BALTIMORE (WJZ) — Higher test scores, better attendance rates and a boost in graduation numbers begin with one word: breakfast. This week, the state launched its Breakfast Challenge to get more students eating the most important meal of the day.
Gigi Barnett explains how it works.
It’s 7:45 a.m. at Cecil Elementary in East Baltimore. Classes start with a banana, apple wedges and a bagel. It’s breakfast with a teacher.
This week, the state launched its Breakfast Challenge–a push to get as many students across Maryland eating the most important meal.
“I have a goal of being the winner of the Baltimore Spelling Bee this year. And if I really wanted to do it, I just have to eat my breakfast,” said Curtis Lawson, student.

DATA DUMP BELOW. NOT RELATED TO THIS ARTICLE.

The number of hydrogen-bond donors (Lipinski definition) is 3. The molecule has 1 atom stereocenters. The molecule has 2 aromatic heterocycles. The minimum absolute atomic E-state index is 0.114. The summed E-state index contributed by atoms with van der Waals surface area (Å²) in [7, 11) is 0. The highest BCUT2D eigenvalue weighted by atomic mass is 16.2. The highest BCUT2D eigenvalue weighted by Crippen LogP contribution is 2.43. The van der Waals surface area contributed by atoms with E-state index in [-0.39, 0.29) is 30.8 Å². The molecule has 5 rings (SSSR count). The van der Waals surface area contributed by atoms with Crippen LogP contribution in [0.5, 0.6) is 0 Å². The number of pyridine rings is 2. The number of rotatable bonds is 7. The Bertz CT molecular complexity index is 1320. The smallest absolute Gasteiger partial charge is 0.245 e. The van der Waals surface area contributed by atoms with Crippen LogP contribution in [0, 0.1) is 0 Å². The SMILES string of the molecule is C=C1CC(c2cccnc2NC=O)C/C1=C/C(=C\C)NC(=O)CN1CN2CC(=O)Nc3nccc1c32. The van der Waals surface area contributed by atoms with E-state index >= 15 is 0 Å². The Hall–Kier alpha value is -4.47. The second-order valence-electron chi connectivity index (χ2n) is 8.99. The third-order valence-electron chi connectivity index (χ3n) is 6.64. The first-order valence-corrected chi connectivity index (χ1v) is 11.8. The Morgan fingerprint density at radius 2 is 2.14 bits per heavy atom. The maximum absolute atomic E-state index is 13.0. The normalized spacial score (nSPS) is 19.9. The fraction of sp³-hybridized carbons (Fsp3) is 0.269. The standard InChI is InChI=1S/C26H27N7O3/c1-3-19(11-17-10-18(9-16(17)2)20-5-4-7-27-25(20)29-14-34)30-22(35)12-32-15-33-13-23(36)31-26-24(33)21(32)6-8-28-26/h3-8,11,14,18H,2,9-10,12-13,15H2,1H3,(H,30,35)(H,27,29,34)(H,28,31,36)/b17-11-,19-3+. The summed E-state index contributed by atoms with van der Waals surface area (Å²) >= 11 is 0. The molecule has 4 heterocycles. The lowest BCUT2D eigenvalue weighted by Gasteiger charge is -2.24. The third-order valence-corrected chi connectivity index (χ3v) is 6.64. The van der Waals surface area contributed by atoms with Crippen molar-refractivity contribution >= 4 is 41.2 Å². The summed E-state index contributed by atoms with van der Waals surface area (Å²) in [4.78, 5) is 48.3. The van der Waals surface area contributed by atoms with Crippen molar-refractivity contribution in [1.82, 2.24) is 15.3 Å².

Baltimore City is 1 of 18 school districts taking the challenge and offering breakfast to students. Across the state, about 60 percent of kids eligible for free and reduced lunch at school are getting breakfast in class.
But that’s not enough, and school leaders say that one meal can have a dramatic effect on grades and test scores.
“We can’t learn on an empty stomach,” city school CEO Greg Thornton said.
Thornton is asking parents to back the Breakfast Challenge because the school district with the most students receiving breakfast wins a slew of prizes.
“We certainly ask that they join us in suggesting and pushing our young people into the school in the morning to be certain that they get a great, great breakfast,” Thornton said.
Some parents are already on board.
“Some people can’t afford to feed their children breakfast in the morning, so it’s great that it’s offered here at school,” said Jocelyn Lawson, parent.
State school leaders say their goal with the Breakfast Challenge is to get an additional 10,000 students eating the most important meal in class across Maryland.
Maryland is in the top 15 states across the country that is boosting breakfast programs for low-income students.
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